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Please use this identifier to cite or link to this item: http://hdl.handle.net/1974/5392

Title: A polysaccharide extracted from sphagnum moss as antifungal agent in archaeological conservation

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Keywords: Sphagnum Moss, Polysaccharides, Sphagnan, Preservative Agents, Art Conservation, Antifungal Effect, Archaeology, Arctic, Conservation Waxes
Issue Date: 2010
Series/Report no.: Canadian theses
Abstract: On the basis of the well-known preservative properties of Sphagnum moss, a potential opportunity to use moss polysaccharides (Sphagnan) in art conservation was tested. Polysaccharides were extracted from the moss (S. palustre spp.) in the amount of 4.1% of the Sphagnum plant dry weight. All lignocelluloses were removed from this extract as a result of the treatment of the moss cellulose with sodium chlorite. The extracted polysaccharide possessed a strong acidic reaction (pH 2.8) and was soluble in water and organic solvents. The extract was tested on laboratory bacterial cultures by the disk-diffusion method. The antibacterial effect was demonstrated for E. coli and P. aeruginosa (both gram-negative) while Staphylococcus aurelus (gram-positive) was shown to be insensitive to Sphagnum polysaccharides. The antifungal effect of Sphagnum extract was tested by the disk-diffusion method on the spores of seventeen fungal species. These fungi were isolated from ethnographic museum objects and from archaeological objects excavated in the Arctic. Twelve of these isolates appeared susceptible to the extract. The inhibiting effect of the extract was also tested by the modified broth-dilution method on the most typical isolate (Aspergillus spp.). In this experiment, in one ml of the nutritious broth, 40┬Ál of 3% solution of polysaccharides in water killed 10,000 fungal spores in 6 hours. The inhibiting effect was not connected to the acidity or osmotic effect of Sphagnum polysaccharides. As an example of the application of Sphagnum polysaccharides in art conservation, they were added as preservative agents to conservation waxes. After three weeks of exposure of microcrystalline wax to test fungi (Aspergillus spp.), 44% of wax was consumed. When, however, ~ 0.1% (w/w) of Sphagnum extract was mixed with wax, the weight loss of wax was only 4% in the same time interval. On the basis of this study it was concluded that Sphagnum moss and Sphagnum products can be recommended for use in art conservation as antifungal agents.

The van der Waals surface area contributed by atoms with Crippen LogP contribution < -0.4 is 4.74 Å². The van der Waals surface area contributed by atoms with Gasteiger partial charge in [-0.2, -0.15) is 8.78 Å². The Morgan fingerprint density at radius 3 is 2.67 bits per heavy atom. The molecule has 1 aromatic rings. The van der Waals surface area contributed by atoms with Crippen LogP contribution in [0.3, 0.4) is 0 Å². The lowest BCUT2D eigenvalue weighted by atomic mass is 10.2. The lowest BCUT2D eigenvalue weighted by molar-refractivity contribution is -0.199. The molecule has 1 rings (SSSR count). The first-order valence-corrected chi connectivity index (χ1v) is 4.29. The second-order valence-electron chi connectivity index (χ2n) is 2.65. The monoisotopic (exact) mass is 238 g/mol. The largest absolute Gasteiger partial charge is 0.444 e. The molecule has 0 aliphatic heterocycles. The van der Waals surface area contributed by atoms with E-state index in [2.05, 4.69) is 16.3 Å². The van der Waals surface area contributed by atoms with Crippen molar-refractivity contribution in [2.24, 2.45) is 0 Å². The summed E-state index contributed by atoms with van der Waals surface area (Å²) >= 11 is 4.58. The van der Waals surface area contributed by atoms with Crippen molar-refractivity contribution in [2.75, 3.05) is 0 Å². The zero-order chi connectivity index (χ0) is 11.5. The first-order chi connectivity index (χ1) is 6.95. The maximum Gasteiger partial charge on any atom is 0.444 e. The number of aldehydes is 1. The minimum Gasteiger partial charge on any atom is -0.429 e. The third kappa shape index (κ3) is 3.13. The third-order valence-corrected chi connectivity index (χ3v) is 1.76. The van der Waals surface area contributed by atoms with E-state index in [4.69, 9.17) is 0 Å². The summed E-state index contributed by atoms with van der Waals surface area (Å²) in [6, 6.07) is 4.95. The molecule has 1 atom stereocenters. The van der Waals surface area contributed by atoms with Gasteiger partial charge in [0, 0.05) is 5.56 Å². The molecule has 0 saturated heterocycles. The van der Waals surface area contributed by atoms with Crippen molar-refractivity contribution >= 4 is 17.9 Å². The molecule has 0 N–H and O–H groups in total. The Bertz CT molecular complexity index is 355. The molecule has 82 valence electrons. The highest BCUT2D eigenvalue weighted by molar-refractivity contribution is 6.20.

Description: Thesis (Master, Art Conservation) -- Queen's University, 2010-01-14 15:55:23.779
URI: http://hdl.handle.net/1974/5392
Appears in Collections:Queen's Graduate Theses and Dissertations
Department of Art History and Art Conservation Graduate Theses

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